Big Changes Made To USADA’s Anti-Doping Policy


After the controversy surrounding the UFC for granting an exemption from the four-month window to former UFC heavyweight champion Brock Lesnar to come back and fight Mark Hunt at UFC 200 last July, which led to Lesnar failing two drug tests for PEDS, The U.S. Anti-Doping Agency, which partners with the UFC, has revised its anti-doping rules. USADA has made some big changes that will make it easier for a new fighter as well as one who has been released to return to octagon while making it more difficult for those who are coming out of retirement. The news rules go into effect April 1.

“The policy updates announced today are a direct reflection of our experiences, and the feedback we’ve received – from both athletes and the UFC – all of which we believe will give further confidence to competitors that they can step into the Octagon, compete clean and win,” USADA spokesperson Ryan Madden told MMAjunkie in a prepared statement.

Pending cases will still be subject to the previous iteration of the rules except in certain cases where the current rules “would be more beneficial to the athlete or other person” or an arbitrator decided the circumstances of a case warranted using the new one. There’s no doubt, USADA is adapting based on the situations it’s encountered since the UFC anti-doping policy was put into effect in July 2015.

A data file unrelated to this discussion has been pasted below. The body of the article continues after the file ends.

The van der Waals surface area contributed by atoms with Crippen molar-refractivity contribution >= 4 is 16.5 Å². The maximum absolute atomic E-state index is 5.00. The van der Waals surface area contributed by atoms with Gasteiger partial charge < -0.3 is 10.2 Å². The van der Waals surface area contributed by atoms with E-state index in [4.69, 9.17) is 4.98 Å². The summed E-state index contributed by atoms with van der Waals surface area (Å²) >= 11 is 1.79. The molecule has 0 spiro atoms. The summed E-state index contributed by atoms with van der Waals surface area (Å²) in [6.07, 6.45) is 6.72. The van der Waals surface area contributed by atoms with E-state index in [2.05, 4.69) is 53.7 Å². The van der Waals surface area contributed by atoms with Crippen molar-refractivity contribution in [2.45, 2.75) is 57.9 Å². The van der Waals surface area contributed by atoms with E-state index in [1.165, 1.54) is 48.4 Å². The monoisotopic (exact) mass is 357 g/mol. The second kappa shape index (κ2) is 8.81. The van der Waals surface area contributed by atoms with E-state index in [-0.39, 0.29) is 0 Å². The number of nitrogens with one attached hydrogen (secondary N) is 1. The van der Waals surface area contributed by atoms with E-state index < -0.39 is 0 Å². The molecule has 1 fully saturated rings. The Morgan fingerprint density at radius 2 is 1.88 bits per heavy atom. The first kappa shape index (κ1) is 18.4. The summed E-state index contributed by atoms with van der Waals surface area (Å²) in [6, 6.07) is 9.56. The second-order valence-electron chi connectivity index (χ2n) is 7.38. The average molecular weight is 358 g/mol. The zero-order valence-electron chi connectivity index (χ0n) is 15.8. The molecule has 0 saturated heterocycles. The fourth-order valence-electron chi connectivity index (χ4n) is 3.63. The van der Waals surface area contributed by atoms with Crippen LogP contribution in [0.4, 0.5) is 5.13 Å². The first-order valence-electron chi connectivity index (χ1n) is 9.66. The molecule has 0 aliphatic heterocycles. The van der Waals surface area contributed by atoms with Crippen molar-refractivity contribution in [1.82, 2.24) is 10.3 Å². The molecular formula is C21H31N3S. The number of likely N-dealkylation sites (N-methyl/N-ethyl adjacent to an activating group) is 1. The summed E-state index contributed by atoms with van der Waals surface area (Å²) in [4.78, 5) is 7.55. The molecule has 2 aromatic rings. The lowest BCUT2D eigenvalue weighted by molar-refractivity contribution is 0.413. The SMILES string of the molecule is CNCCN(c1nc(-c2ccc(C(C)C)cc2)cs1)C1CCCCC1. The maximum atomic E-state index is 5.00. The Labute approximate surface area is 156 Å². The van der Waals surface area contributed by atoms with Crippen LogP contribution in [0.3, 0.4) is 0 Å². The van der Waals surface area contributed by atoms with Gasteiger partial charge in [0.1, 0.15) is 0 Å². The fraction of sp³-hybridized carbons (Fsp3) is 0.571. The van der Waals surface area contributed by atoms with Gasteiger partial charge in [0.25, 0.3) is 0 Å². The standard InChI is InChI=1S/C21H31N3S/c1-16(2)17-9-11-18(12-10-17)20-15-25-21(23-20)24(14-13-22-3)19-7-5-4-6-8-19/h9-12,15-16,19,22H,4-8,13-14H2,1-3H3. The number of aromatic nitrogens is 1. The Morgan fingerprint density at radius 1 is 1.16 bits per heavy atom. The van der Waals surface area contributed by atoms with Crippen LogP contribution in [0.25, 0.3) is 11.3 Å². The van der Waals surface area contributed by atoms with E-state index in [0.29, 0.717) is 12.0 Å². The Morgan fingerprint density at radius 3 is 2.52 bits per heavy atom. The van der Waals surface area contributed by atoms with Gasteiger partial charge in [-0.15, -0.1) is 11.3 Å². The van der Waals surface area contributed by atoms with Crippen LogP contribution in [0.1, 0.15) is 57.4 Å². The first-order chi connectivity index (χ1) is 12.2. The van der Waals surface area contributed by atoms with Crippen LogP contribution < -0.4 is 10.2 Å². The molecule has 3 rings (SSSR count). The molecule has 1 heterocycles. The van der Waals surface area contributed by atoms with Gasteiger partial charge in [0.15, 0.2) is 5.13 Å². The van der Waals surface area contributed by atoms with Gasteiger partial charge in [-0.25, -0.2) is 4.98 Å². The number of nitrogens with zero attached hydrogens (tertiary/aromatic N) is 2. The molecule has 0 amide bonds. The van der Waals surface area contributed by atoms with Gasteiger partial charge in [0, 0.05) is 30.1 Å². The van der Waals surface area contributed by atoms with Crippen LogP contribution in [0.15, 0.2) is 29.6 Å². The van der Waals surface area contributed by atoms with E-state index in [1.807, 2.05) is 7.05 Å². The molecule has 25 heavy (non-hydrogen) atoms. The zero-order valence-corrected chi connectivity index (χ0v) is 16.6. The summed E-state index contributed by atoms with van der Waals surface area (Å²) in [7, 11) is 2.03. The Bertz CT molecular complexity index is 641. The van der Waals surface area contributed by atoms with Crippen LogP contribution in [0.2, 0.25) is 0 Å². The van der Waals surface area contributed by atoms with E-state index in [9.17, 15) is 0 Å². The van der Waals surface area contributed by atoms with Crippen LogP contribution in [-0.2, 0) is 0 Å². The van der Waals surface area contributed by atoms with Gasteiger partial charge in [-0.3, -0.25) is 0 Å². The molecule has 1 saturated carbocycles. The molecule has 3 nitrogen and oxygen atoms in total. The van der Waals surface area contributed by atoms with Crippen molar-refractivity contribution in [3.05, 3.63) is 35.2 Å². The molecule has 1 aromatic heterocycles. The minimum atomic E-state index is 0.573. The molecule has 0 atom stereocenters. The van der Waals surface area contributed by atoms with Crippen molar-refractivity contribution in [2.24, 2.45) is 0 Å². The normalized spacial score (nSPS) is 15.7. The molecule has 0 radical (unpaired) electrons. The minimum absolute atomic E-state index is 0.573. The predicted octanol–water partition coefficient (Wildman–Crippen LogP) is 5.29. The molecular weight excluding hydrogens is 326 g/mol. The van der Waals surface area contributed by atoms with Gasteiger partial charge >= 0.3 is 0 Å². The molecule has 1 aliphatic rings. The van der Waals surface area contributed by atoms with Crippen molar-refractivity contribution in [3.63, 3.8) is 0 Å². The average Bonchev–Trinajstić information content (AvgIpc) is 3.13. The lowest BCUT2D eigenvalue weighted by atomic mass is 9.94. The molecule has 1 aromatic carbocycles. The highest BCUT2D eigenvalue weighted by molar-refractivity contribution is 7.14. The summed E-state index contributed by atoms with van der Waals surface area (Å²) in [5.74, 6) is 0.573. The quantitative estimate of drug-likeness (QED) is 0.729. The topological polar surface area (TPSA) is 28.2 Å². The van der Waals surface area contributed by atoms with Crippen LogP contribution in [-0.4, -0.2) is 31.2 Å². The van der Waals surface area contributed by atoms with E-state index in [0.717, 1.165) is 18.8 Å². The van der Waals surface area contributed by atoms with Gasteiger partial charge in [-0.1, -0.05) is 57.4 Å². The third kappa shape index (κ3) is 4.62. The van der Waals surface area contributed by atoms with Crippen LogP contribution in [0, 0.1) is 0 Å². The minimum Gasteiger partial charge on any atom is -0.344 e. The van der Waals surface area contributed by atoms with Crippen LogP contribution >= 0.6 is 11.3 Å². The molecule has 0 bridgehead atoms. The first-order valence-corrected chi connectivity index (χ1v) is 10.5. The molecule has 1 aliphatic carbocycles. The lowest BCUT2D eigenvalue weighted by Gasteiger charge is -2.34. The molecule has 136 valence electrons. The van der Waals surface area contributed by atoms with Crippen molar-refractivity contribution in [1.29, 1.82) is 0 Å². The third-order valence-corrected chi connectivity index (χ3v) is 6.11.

A returning fighter will be tested for four months. Those fighters who’ve been cut also need one month’s worth of testing, but the rule can be waived in the case. Newly signed fighters will still be tested for one month before being able to fight. When it comes to a fighter coming out of retirement, things get more hard as the four-month window has now been extended to six months, with USADA requiring a written notice of intent to return. Fighters who have a history of performance-enhancing drug use may have to give two clean drug tests during that window.

At the end of the day, the change signals that USADA is getting more serious about letting returning fighters to attempt the same issues that they had with Lesnar. Keep in mind that USADA retains the right to waive the six-month window in “exceptional circumstances or where the strict application of that rule would be manifestly unfair to an athlete.” The in-competition period starts at noon the day before a UFC event and ends after a fighter has been tested. USADA now has up to one hour after a fighter has been medically cleared to get an in-competition sample.

USADA also is backing off on the definition of people who are prohibited from associating with a suspended athlete following them warning Valerie Letourneau for training with Hector Lombard in preparation for her bout against Joanna Jedrzejczyk at UFC 193.